APRIL 01, 2007

Calcium + Vitamin D = Improved Cholesterol Levels

Canadian researchers have found that a combination of calcium and vitamin D during weight loss in overweight and obese women could help improve their cholesterol levels. Calcium, either from dairy foods or supplements, has been linked with weight loss in various populations. A study published in 2006 stated that calcium supplements could help women lose weight. The recent study showed that calcium plus vitamin D also aids in lowering cholesterol levels. The results of the study were published in the January 2007 issue of the American Journal of Clinical Nutrition.

Researchers at Laval University, Ste-Foy, Canada, studied 63 women who were of healthy weight, overweight, or obese and assigned them to either a daily supplement of calcium plus vitamin D (600 mg/200 international units) or a placebo for 15 weeks. Both groups took part in a weight-loss program that restricted them to 700 kcal per day. At the end of the study, those who had taken the supplement showed significant improvements in both high-density lipoprotein cholesterol and low-density lipoprotein cholesterol, independent of changes in fat mass and waist circumference. Researchers said that a number of mechanisms may be responsible for the apparent effects of the supplements, including the role of calcium to interfere with fat absorption in the gut, boosting the body's ability to burn fat, or potentially having a satiety role.

Researchers Discover Arterial Plaque Rupture Process

Scientists at Columbia University Medical Center (New York, NY) have identified an important molecular process that can cause plaque rupture in patients with atherosclerosis. The findings could help scientists develop therapies that would prevent plaque ruptures, which can cause clots that can block blood flow and cause heart attacks and strokes. The findings were published in the December 26, 2006, issue of the journal Proceedings of the National Academy of Sciences.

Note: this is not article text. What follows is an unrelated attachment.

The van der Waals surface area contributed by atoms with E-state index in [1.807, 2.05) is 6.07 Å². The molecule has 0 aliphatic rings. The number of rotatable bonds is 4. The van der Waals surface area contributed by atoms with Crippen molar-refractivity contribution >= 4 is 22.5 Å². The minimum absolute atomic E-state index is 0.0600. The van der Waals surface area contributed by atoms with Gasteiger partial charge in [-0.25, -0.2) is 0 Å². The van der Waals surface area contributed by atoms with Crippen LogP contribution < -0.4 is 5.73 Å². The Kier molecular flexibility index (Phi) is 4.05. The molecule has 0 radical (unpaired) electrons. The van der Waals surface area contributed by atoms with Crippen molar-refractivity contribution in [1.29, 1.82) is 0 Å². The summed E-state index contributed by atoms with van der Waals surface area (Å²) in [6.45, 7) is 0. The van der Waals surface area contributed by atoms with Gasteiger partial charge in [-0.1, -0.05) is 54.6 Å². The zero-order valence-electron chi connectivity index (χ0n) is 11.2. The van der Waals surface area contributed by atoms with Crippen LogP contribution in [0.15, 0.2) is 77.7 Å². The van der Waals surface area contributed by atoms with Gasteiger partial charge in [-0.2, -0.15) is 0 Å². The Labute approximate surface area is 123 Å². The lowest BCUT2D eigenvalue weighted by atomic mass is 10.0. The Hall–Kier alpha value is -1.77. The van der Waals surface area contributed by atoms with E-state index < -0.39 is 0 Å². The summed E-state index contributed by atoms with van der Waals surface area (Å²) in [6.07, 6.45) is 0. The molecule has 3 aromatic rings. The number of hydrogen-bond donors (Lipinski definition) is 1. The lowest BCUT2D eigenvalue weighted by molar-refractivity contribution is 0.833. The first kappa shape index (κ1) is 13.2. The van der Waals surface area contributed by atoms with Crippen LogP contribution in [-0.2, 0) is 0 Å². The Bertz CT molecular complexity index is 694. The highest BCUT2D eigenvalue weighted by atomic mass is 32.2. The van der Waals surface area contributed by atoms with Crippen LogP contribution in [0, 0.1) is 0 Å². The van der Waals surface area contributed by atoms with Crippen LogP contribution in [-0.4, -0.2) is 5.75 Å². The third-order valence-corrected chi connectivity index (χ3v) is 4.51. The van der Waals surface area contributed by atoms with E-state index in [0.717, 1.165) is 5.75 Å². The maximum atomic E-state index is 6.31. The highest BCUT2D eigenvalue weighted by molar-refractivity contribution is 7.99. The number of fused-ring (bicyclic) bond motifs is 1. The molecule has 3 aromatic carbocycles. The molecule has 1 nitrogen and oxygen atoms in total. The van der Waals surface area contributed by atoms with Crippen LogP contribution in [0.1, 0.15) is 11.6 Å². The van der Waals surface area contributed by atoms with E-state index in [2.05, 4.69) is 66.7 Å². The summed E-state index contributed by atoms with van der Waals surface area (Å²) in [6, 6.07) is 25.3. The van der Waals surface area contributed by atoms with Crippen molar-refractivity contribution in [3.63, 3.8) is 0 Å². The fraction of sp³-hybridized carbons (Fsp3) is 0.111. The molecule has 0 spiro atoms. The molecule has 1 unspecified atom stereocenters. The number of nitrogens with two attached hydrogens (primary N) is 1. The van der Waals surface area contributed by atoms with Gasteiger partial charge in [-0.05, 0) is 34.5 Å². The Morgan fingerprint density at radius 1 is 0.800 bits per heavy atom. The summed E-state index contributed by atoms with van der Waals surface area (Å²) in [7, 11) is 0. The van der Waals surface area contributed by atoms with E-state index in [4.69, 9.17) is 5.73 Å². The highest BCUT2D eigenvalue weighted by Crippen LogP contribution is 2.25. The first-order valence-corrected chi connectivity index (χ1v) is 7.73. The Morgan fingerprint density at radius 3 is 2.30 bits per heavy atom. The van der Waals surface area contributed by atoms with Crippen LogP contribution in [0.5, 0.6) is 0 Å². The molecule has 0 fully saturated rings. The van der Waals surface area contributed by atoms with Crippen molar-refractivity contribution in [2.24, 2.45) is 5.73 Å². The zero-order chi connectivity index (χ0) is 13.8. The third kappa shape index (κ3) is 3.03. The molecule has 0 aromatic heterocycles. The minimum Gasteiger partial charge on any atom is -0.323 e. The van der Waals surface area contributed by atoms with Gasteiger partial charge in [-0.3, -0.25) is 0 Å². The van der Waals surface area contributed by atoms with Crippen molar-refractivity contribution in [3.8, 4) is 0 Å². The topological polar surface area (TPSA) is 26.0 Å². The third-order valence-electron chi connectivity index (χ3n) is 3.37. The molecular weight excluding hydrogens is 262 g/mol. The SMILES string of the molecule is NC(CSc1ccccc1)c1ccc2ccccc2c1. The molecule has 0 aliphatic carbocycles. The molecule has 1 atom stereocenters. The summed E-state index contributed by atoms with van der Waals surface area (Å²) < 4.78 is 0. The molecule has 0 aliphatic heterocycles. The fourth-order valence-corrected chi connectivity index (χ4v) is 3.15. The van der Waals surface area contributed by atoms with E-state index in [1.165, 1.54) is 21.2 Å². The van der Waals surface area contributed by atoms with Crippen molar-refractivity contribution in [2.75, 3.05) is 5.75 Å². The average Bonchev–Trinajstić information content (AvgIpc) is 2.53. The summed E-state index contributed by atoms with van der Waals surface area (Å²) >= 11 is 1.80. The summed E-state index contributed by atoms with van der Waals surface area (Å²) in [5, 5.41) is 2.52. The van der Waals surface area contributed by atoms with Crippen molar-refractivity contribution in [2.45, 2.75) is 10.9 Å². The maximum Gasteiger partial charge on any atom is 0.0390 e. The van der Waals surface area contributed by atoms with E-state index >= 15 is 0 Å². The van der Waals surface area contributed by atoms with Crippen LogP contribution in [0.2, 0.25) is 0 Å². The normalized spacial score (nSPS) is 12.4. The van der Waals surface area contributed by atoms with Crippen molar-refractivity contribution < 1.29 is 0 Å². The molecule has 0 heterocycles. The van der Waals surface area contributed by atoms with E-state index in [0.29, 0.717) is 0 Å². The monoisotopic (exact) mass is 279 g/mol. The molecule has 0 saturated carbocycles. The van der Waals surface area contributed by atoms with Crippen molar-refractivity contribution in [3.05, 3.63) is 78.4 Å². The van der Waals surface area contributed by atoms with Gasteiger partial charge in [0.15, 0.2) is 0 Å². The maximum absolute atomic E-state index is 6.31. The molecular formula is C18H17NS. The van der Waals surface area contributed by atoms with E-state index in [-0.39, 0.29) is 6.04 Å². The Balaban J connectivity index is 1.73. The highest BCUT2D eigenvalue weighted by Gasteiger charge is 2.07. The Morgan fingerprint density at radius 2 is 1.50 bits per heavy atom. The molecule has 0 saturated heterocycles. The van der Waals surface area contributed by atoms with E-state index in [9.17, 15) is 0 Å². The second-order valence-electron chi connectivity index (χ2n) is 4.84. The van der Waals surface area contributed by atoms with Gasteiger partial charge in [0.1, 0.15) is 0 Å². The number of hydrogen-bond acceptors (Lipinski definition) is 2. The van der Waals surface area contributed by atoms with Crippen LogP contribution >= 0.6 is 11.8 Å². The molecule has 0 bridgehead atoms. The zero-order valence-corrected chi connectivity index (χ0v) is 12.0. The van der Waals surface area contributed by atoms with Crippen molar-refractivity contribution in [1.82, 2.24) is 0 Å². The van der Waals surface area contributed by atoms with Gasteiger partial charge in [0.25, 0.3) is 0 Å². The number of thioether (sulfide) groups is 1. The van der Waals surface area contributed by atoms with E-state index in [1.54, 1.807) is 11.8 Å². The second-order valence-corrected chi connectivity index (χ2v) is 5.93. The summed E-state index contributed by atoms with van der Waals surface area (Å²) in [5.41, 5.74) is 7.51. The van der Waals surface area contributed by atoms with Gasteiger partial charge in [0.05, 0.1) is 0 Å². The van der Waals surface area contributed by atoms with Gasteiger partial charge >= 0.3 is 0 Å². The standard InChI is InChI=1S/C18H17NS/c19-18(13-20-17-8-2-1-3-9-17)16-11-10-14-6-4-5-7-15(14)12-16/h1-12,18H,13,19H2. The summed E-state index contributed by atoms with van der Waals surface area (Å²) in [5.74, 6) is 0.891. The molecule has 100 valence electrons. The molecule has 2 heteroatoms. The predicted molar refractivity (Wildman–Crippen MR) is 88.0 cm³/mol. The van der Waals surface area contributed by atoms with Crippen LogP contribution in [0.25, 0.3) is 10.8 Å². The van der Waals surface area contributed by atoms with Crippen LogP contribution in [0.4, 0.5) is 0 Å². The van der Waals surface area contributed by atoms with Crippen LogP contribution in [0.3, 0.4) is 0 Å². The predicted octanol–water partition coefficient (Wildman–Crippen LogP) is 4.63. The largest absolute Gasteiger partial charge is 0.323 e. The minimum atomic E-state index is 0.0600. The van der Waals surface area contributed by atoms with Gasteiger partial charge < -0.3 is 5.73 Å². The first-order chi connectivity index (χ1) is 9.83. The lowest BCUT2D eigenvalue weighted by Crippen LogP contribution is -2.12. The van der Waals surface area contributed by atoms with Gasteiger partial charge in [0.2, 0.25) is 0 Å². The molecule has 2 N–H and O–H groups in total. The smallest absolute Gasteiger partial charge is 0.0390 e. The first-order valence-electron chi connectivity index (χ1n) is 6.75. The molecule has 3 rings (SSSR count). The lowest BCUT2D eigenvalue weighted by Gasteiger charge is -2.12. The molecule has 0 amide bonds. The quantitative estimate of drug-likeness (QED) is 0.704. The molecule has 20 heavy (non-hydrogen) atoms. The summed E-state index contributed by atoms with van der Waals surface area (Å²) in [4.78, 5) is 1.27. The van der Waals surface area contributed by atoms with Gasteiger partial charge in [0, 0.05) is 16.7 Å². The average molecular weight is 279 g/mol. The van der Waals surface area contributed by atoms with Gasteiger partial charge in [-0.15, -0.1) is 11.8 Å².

The study found that macrophages—white blood cells that accumulate in the cholesterol-laden plaques along artery walls—die when 2 receptors on the cell's surface are activated at the same time. When these dead macrophages pile up, they become a significant trigger to plaque rupture. This finding comes with the promise of finding alternative methods of preventing plaque rupture outside of solely increasing levels of high-density lipoproteins with medication. "It's particularly important for us to consider alternative strategies and to understand the process behind the rupture of plaques," said researchers.

Niacin Effective at Raising HDL

Studies have shown that niacin, in its therapeutic form of nicotinic acid, can increase high-density lipoprotein levels by as much as 35%, as well as reducing levels of triglycerides by as much as 50%, when taken in high doses, usually about 2000 mg/day.

The Coronary Drug Project, a landmark study of 8341 men, aged 30 to 64 years, who had experienced heart attacks, found that niacin was the only treatment out of 5 that were tested that prevented second heart attacks. Men who took niacin had a 26% reduction in heart attacks and a 27% reduction in strokes, compared with men on placebos. Fifteen years later, the mortality rate among the men who took niacin was 11% lower than in those who took placebos. The researchers suggested that adding niacin to low-density lipoprotein-lowering statins can slow the progress of cardiovascular disease and reduce the risk of heart attack and other adverse outcomes by up to 35%.

Ideal Cholesterol Levels Challenged

A review paper published in the October 3, 2006, issue of the Annals of Internal Medicine has raised questions about the aggressive cholesterol-lowering recommendations made 2 years ago by the National Cholesterol Education Program. The panel urged patients at risk for heart disease to sharply reduce their low-density lipoprotein (LDL) levels and to attempt to reach very low levels. The authors of the paper argued that there is not enough solid evidence to support the target numbers set forth by the panel.

Until 2004, an LDL level of <130 mg/dL was considered to be sufficiently low. The updated guidelines, however, recommended that high-risk patients reduce their LDL levels to <100 mg/dL, while patients at very high risk were encouraged to lower their levels to <70 mg/dL. The authors examined all the studies that assessed the relationship between LDL and cardiovascular outcomes in patients with LDL <130 mg/dL and were unable to identify studies that provided evidence that reaching a certain LDL target level was important by itself, apart from other factors.